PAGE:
When you think the biological father of your child is a highly educated PhD student with an "impressive health history", it would come as quite a shock to discover he's actually a college dropout with schizophrenia and a criminal record.
This is what happened to Angela Collins and Margaret Elizabeth Hanson after their sperm bank, Xytex Corp, allegedly provided them with false information about their chosen donor.
The Canadian couple is now suing the company, saying the organisation is guilty of fraud and negligence.
Ms Collins and Ms Hanson first came into contact with Xytex Corp in 2006 when they decided to start a family. They chose the company as one of three sperm banks approved by Health Canada.
According to documents filed in a Canadian court last week, the company told the couple the process of donor qualification was "very intense and arduous, generating a lot of medical, psychological, genetic and social information."
When the couple made their selection they were told the donor was working on his PhD in Neuroscience Engineering, had a Masters in Artificial Intelligence and was "mature beyond his years", according to the lawsuit.
Ms Collins went on to give birth to the couple's son, conceived with the donor sperm, in 2007. It wasn't until last June when Xytex Corp incorrectly sent them an email containing the donor's name that the truth was revealed.
"Plaintiffs and others very quickly discovered for the first time that defendants representations had been false," the statement of claim filed in the court reads. "Among other things, (the donor) was schizophrenic, which is genetic and hereditary, thereby risking all of said (donor's) offspring."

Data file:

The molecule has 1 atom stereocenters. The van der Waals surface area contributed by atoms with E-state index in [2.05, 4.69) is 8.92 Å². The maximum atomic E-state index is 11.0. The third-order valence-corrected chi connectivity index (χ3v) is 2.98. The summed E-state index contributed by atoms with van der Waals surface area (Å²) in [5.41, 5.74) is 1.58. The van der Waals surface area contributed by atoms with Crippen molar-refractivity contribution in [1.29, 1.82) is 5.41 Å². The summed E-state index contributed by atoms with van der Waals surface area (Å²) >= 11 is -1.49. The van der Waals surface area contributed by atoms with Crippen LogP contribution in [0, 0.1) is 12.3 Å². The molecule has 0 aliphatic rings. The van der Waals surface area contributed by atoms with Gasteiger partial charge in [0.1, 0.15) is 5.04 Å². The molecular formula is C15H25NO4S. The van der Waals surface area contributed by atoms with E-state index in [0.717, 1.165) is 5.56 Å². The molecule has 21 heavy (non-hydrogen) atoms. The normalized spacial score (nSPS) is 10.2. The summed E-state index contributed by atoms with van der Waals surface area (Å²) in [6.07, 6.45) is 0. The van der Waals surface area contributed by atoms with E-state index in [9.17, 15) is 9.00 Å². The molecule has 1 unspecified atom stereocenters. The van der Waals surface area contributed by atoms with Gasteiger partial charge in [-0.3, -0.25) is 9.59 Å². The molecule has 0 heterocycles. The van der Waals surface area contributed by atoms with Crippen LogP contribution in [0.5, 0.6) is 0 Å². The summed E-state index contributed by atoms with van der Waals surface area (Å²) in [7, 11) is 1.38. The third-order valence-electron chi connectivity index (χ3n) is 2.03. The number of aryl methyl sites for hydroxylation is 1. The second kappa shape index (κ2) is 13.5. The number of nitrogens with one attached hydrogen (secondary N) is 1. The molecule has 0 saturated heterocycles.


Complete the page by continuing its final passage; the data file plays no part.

The couple discovered their son's biological father had completed no higher education, had been arrested for burglary and that his photos had been doctored to remove a large mole on his cheek.
While the exact cause of schizophrenia is still unknown, experts believe that genetics plays a part, along with environmental factors. One estimate is that children who have one schizophrenic parent have a 13 per cent higher risk of having it too.
"Plaintiffs sustained emotional injuries and damages. Had plaintiffs known the true facts, plaintiffs would not have purchased sperm from defendants and plaintiffs have been harmed as a result of defendants' deceit and fraud."
The couple is now seeking damages for pain, suffering and financial losses from Xytex Corp.
"The case is significant because I believe both fertility clinics and the sperm banks and everyone associated with the industry requires accountability and regulation," the couple's San Francisco-based lawyer Nancy Hersh told The Canadian Press.
"It would have been very easy for Xytex to have conducted an investigation in order to confirm the representations that they were making about this donor. It took our clients five to 10 minutes, once they were accidentally given his identity, to demonstrate to themselves that what Xytex has said about him was not true."
Ms Collins and Ms Hanson are not the only parents affected by the discovery, as the donor is believed to have fathered 36 children.
The couple is part of an online group of mothers who chose the same donor, and at least 15 other families are expected to join the court action against Xytex Corp.
The company released a statement to The Canadian Press saying it "absolutely denies any assertion that it failed to comply with the highest standards for testing".
"Xytex is reviewing and investigating the allegations asserted," the statement reads. "Recipients are provided access to a comprehensive list of the genetic and infectious diseases for which donated specimens are tested."
The allegations against the company are yet to be tested in court.